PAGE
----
Homes and Community Renewal, Housing Finance Agency


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NYS Comptroller


Taxpayers' Guide to State and Local Audits

Homes and Community Renewal
Housing Finance Agency
The 80/20 Housing Program (Follow-Up)

Issued: November 13, 2018
Link to full audit report 2018-F-18
Link to 30-day response

To determine the extent of implementation of the recommendation in our initial audit report, The 80/20 Housing Program (2015-S-83).

Homes and Community Renewal is an umbrella entity consisting of all the State's major housing and community renewal agencies and authorities, including the Housing Finance Agency (HFA). HFA's mission is to create and preserve high-quality, affordable, multifamily rental housing. Its 80/20 Housing Program (Program) provides low-interest financing to multifamily rental developers who commit to designate at least 20 percent of a development's units to low-income individuals and families. The federal government provides income tax credits, and municipalities provide real estate tax abatements, as incentives to developers. In New York City, participating Program developers receive tax abatements through Section 421-A of New York's Real Property Tax Law. As of September 27, 2018, 93 developments, mostly in Manhattan, were occupied and had allocated 20 percent of their apartments (approximately 6,600 units) to low-income tenants. The remaining 80 percent are rented at market rates, but are subject to rent stabilization.

Our initial audit report, issued May 31, 2017, examined whether housing developers participating in the Program complied with Program requirements regarding the number of designated affordable units and tenant eligibility. We also analyzed the costs and resources used to achieve program results at four participating developments. The audit report concluded that, based on the rents charged for our four sampled developments, the proper number of affordable units were made available to low-income tenants. Our review of the files for a sample of 43 low-income tenants found that, in most cases, the developments used "reasonable judgment" in determining eligibility. However, for 4 of the 43 tenants, we question whether the developers exercised reasonable judgment in evaluating tenant file information. We also found that for 18 (42 percent) of the 43 tenants reviewed, developments did not verify applicant incomes with the Internal Revenue Service. Additionally, we found that the financial benefits received by the owners of the four sampled developments could not be fully calculated. Benefits that could be quantified (local tax abatements per Section 421-A and federal tax credits) amounted to almost $427.3 million for the four sampled developments. This did not include the benefits of HFA low-interest loans.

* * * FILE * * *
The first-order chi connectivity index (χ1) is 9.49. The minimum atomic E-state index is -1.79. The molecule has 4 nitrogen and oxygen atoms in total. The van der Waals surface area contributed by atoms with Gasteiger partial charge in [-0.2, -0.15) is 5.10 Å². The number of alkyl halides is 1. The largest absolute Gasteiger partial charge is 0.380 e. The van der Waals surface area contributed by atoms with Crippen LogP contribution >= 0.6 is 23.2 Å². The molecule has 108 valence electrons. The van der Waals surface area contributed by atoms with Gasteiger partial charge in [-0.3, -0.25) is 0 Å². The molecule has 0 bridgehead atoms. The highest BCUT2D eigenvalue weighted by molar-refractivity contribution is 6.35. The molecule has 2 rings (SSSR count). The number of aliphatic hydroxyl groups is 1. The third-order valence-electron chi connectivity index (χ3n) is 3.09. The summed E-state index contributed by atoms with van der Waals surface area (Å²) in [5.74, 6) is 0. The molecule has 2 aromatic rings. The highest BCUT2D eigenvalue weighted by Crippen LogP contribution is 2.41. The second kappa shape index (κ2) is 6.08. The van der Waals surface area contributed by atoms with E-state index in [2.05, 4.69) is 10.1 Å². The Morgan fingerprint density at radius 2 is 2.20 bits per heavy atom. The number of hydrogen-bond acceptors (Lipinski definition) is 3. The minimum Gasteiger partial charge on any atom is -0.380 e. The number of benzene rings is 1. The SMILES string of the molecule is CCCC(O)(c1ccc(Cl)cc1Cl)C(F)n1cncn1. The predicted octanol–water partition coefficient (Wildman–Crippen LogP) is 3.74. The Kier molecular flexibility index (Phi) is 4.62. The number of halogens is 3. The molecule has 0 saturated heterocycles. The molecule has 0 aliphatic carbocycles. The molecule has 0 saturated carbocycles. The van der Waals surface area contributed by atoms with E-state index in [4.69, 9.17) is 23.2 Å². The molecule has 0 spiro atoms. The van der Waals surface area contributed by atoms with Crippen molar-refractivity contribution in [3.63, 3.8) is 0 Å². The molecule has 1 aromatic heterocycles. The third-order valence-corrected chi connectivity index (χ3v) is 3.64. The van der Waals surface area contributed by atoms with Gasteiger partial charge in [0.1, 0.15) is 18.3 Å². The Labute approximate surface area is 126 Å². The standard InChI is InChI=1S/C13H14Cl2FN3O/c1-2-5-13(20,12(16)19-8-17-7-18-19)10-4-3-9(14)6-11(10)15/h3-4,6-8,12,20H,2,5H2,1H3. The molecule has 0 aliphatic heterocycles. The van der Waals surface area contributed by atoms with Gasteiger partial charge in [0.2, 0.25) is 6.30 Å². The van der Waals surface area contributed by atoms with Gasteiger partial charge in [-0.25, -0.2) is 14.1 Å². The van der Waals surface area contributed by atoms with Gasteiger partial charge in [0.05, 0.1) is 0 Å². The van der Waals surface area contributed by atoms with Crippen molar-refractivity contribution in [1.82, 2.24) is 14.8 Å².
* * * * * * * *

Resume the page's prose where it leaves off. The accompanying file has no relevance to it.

Key Finding
HFA has made some progress in addressing the issues identified in our prior report. Of the three recommendations, one was implemented and two were not implemented.

Key Recommendation
Officials are given 30 days after the issuance of the follow-up report to provide information on any actions that are planned to address the unresolved issues discussed in this report.

Other Related Audits/Reports of Interest
Homes and Community Renewal - Division of Housing and Community Renewal: Enforcement of Mitchell-Lama Surcharge Provisions (2017-S-12)
Homes and Community Renewal - Housing Finance Agency: Administration of Tenant Complaints (Follow-Up) (2018-F-3)

State Government Accountability Contact Information:
Audit Director: Kenrick Sifontes
Phone: (212) 417-5200; Email:
Address: Office of the State Comptroller; Division of State Government Accountability; 110 State Street, 11th Floor; Albany, NY 12236